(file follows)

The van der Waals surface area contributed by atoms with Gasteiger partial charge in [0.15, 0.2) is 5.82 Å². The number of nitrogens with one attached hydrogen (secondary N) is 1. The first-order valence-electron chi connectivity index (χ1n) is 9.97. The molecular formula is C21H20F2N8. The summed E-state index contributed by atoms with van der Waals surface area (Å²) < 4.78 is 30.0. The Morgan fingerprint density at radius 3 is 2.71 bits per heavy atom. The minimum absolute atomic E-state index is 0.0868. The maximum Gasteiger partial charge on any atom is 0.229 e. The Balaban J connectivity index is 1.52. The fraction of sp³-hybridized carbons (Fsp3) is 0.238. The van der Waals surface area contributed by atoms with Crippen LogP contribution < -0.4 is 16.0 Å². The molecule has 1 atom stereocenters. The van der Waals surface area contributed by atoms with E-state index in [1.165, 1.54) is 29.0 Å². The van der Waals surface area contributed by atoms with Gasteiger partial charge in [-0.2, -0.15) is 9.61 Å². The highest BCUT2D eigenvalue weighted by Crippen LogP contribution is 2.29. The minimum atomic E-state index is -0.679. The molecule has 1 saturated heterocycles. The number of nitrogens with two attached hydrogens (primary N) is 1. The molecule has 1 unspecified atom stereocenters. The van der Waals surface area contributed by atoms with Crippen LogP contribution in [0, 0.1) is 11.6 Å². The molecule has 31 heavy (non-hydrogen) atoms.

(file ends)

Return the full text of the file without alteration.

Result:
The van der Waals surface area contributed by atoms with Gasteiger partial charge in [0.15, 0.2) is 5.82 Å². The number of nitrogens with one attached hydrogen (secondary N) is 1. The first-order valence-electron chi connectivity index (χ1n) is 9.97. The molecular formula is C21H20F2N8. The summed E-state index contributed by atoms with van der Waals surface area (Å²) < 4.78 is 30.0. The Morgan fingerprint density at radius 3 is 2.71 bits per heavy atom. The minimum absolute atomic E-state index is 0.0868. The maximum Gasteiger partial charge on any atom is 0.229 e. The Balaban J connectivity index is 1.52. The fraction of sp³-hybridized carbons (Fsp3) is 0.238. The van der Waals surface area contributed by atoms with Crippen LogP contribution < -0.4 is 16.0 Å². The molecule has 1 atom stereocenters. The van der Waals surface area contributed by atoms with E-state index in [1.165, 1.54) is 29.0 Å². The van der Waals surface area contributed by atoms with Gasteiger partial charge in [-0.2, -0.15) is 9.61 Å². The highest BCUT2D eigenvalue weighted by Crippen LogP contribution is 2.29. The minimum atomic E-state index is -0.679. The molecule has 1 saturated heterocycles. The number of nitrogens with two attached hydrogens (primary N) is 1. The molecule has 1 unspecified atom stereocenters. The van der Waals surface area contributed by atoms with Crippen LogP contribution in [0, 0.1) is 11.6 Å². The molecule has 31 heavy (non-hydrogen) atoms.